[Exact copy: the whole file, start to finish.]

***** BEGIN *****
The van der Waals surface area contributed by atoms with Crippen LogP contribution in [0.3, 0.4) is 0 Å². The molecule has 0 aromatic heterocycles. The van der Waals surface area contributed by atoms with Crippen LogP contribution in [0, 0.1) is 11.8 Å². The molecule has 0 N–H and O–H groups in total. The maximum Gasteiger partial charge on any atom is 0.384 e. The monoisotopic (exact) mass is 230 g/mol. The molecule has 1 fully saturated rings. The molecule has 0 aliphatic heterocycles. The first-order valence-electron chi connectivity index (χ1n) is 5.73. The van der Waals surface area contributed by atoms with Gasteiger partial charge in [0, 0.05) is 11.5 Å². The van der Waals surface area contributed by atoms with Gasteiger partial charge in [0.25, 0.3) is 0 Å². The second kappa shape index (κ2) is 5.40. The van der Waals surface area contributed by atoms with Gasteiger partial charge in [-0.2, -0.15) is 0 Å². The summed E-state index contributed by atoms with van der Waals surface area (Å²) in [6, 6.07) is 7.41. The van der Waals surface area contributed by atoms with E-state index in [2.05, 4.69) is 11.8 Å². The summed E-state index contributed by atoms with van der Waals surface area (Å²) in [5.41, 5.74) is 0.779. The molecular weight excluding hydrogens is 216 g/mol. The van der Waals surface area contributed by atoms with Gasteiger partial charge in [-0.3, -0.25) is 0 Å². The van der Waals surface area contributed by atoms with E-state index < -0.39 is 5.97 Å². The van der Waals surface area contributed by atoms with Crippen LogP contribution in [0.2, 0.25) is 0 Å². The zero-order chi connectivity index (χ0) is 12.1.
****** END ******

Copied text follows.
The van der Waals surface area contributed by atoms with Crippen LogP contribution in [0.3, 0.4) is 0 Å². The molecule has 0 aromatic heterocycles. The van der Waals surface area contributed by atoms with Crippen LogP contribution in [0, 0.1) is 11.8 Å². The molecule has 0 N–H and O–H groups in total. The maximum Gasteiger partial charge on any atom is 0.384 e. The monoisotopic (exact) mass is 230 g/mol. The molecule has 1 fully saturated rings. The molecule has 0 aliphatic heterocycles. The first-order valence-electron chi connectivity index (χ1n) is 5.73. The van der Waals surface area contributed by atoms with Gasteiger partial charge in [0, 0.05) is 11.5 Å². The van der Waals surface area contributed by atoms with Gasteiger partial charge in [0.25, 0.3) is 0 Å². The second kappa shape index (κ2) is 5.40. The van der Waals surface area contributed by atoms with Gasteiger partial charge in [-0.2, -0.15) is 0 Å². The summed E-state index contributed by atoms with van der Waals surface area (Å²) in [6, 6.07) is 7.41. The van der Waals surface area contributed by atoms with E-state index in [2.05, 4.69) is 11.8 Å². The summed E-state index contributed by atoms with van der Waals surface area (Å²) in [5.41, 5.74) is 0.779. The molecular weight excluding hydrogens is 216 g/mol. The van der Waals surface area contributed by atoms with Gasteiger partial charge in [-0.3, -0.25) is 0 Å². The van der Waals surface area contributed by atoms with E-state index < -0.39 is 5.97 Å². The van der Waals surface area contributed by atoms with Crippen LogP contribution in [0.2, 0.25) is 0 Å². The zero-order chi connectivity index (χ0) is 12.1.